A review copy of Pelican Bay was provided by Lion Rampant Imports. We would like to thank Lion Rampant Imports for supporting our blog. All thoughts, comments, and pictures herein are our own.
Two months ago, I picked up one of those staple games that had, somehow, up until that point, eluded my collection. I finally brought home Carrcassone. Shocking, right? I don’t know how this was missed, but when I introduced it to Emily she flipped. We played it almost every night for a month straight. She really seemed to enjoy the tile placement, trying to figure out the puzzle that was within the game. Tile placement seemed to be a mechanic that she really enjoyed. So, when I was offered an opportunity to try out another tile placement game, along the same lines, I immediately agreed!
Pelican Bay, designed by Jacques Zeimet and Rolf Vogt, published by Lion Rampant Imports is a fresh take on tile placement. The goal of the players is to make a beautiful paradise, warm water, sandy beaches, the never ending sun shining down. A tropical paradise designed to attract, not wealthy tourists, but the exotic blue pelican. It turns out this elusive bird is quite picky about where it roosts, and only the best the tropics have to offer will do.
Players take turns placing and scoring tiles in an attempt to bring these birds to the island. The tiles are hexagonal, and contain images of jungles, beaches, and water. To start the game three random tiles are placed in the center of the board, beginning the island. Each player draws two tiles and the game begins! Quick set up means less time for Emmy to lose interest which is a big plus for her, and most younger gamers. During your turn you may play one, or both of your tiles. Placement rules are straightforward, each tile must connect to at least two other tiles. The landscapes on the adjacent tiles must be the same. If you choose to place both tiles they must expand the landscape you are looking to score. When you have finished laying tiles you may score 1 point for each tile that makes up the largest landscape you have expanded. For example, you may choose to score all of the water tiles, if your tile(s) have expanded a water section. You may then chose to place, or move a sun disc. Sun discs prevent tiles from being placed where they are played. If you closed off an area you may place a pelican from the common supply on the area. If there are no pelicans left you you may help yourself to an opponents pelican. These wooden pelican serve as a marker for scoring but are also worth bonus points at the end of the game. You then draw back up to two tiles. If you have closed off an area you may go again, if not play proceeds to the next player. When all tiles from the general supply have been drawn, triggering the final round. When the final round is finished all points are tallied, and the player with the most points wins!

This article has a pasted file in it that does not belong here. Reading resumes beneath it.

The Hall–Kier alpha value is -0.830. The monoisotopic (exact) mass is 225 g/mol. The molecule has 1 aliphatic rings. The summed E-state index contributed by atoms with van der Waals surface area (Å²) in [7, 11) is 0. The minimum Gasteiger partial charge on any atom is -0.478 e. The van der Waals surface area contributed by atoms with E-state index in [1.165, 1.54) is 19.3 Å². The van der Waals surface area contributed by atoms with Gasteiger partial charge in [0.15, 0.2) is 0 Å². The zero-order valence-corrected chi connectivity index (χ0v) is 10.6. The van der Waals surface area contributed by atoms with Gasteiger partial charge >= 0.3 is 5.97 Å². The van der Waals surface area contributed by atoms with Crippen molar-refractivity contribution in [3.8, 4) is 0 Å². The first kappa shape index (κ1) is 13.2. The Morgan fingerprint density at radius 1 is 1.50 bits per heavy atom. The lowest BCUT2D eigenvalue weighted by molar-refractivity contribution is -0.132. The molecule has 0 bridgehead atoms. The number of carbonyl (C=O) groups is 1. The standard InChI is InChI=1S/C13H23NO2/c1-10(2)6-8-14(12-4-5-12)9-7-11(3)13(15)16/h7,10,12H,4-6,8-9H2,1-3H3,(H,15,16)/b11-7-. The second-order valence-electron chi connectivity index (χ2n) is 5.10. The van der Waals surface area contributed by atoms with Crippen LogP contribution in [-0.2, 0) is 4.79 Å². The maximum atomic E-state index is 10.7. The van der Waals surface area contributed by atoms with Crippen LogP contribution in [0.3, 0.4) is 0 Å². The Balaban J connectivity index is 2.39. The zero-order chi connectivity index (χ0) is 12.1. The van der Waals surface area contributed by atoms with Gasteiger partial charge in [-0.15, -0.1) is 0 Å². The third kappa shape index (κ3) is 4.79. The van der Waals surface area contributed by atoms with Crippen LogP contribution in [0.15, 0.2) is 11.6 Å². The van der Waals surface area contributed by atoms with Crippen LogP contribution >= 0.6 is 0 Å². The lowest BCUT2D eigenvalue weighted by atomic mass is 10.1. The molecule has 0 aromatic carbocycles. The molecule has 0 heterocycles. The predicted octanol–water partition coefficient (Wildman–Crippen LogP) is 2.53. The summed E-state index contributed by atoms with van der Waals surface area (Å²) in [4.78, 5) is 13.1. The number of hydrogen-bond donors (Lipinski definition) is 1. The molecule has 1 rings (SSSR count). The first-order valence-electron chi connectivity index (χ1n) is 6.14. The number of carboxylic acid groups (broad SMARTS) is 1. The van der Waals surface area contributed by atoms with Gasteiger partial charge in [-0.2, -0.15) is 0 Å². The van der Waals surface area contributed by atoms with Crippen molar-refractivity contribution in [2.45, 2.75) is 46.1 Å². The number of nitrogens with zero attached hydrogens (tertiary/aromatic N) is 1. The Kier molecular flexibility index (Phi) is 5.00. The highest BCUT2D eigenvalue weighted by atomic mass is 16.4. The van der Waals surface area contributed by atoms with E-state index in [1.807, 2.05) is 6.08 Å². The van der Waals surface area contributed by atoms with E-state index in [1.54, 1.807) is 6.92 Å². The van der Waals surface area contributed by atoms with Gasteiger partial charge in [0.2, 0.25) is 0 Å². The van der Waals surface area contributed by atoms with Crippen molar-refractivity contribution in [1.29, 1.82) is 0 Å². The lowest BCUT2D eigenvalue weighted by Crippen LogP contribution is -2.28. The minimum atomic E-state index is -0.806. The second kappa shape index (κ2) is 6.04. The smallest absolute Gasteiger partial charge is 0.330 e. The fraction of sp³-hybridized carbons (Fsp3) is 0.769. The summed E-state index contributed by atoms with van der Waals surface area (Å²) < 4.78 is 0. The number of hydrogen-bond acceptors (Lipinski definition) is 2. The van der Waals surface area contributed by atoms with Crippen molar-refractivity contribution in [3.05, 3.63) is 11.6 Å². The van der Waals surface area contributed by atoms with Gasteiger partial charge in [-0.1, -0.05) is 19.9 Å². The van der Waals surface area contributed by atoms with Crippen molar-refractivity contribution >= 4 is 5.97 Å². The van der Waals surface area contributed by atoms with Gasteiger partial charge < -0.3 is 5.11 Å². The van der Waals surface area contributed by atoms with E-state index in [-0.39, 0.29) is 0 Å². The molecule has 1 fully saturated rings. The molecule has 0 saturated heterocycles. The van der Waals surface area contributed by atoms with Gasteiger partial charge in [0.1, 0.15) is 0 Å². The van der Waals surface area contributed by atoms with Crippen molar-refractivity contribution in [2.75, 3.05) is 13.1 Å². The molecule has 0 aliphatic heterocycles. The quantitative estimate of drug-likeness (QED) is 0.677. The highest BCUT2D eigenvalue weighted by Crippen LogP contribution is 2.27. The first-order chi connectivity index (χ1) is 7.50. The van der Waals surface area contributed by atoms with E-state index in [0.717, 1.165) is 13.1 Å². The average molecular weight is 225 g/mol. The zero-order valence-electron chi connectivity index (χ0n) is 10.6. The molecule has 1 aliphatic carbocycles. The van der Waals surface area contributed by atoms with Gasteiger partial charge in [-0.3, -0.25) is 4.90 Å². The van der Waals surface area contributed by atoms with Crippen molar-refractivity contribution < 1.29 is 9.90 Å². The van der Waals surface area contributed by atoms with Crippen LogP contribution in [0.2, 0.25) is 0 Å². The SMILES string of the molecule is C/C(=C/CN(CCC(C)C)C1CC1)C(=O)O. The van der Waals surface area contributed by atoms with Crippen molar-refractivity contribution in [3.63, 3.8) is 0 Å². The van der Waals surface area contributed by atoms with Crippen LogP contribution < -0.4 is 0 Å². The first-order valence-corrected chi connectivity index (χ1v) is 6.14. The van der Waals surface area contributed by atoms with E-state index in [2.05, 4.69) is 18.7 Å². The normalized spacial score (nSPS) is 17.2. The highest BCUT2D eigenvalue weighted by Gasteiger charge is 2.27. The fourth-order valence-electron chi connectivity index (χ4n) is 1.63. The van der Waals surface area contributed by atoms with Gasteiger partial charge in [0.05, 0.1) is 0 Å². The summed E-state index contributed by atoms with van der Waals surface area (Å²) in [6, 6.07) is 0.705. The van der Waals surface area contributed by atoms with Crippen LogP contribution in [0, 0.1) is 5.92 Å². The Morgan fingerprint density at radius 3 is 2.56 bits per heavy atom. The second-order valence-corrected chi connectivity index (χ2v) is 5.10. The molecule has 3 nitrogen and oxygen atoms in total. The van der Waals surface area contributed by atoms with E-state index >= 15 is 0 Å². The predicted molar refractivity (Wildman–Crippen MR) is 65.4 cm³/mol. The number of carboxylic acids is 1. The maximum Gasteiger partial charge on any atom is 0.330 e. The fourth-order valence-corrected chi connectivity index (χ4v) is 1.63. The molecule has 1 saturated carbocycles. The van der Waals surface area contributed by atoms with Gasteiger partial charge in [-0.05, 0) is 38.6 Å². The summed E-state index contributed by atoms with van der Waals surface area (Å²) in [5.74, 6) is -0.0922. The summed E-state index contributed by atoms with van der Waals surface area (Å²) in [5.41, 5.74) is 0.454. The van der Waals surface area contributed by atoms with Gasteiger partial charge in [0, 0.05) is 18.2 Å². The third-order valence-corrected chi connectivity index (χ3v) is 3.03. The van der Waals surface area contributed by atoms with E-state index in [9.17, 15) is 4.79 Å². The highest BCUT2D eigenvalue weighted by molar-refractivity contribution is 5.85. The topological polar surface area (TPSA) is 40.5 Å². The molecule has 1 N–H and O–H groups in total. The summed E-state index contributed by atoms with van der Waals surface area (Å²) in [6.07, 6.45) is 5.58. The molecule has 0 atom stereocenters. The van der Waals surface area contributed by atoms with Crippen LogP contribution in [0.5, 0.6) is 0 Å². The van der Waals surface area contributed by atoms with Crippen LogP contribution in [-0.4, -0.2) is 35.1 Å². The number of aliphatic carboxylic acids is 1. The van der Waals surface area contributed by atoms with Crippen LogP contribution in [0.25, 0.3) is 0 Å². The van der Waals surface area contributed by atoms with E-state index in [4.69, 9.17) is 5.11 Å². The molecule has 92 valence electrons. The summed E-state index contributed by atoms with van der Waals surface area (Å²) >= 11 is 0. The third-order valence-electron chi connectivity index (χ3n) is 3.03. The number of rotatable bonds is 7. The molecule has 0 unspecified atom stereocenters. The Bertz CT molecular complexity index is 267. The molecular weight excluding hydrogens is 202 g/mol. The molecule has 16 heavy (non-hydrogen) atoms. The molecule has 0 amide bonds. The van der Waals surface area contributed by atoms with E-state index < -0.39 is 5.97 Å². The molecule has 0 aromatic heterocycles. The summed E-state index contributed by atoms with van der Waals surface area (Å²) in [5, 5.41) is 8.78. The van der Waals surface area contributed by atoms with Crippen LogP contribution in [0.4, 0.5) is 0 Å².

How are the components? They are amazingly beautiful. The artwork pops off of the tiles, bright, and colorful, really giving in to the tropical theme. The wooden pelicans are a very nice touch, and what attracted Emmy to this game initially. The tiles were large, made from really good cardboard stock, and very easy for Emmy to handle. The rule book was colorful and easy to understand, with lots of bright pictures to help illustrate. The illustrations feature an assortment of turtles, birds, sting rays, people, and even a copy of Pelican Bay! They are cute and funny, looking at the tiles before placing them was part of the fun. At some points the illustrations inspired Emmy to make a little story about the game.
As I mentioned, tile placement was a new to Emmy, and she loved the simplicity of Pelican Bay. The sun discs made for some interesting choices, and a great way to block a player from scoring that big landscape. The pelicans were also a nice feature, especially when the general supply ran dry and the stealing began. The game was quick, playing in about 30 minutes, light, and a lot of fun. The quick set up, interesting components, and fun theme were all things that brought my daughter to the table, and kept her there. We had an excellent time playing Pelican Bay, after the first game immediately playing it twice more! Since Pelican Bay arrived it has become the tile placement game in our household. That other game, I forget what it was called now, has been pushed aside. This is a must have for families, and even adults looking for a lighthearted game.
“I liked the pelicans, they were cute. I really liked taking them from Mommy! I think Pelican Bay was a fun game and I think you should try it, you just might like it, well, if you like tiles and pelicans. The tiles were funny! Bye friends!”
Pelican Bay gets a solid:
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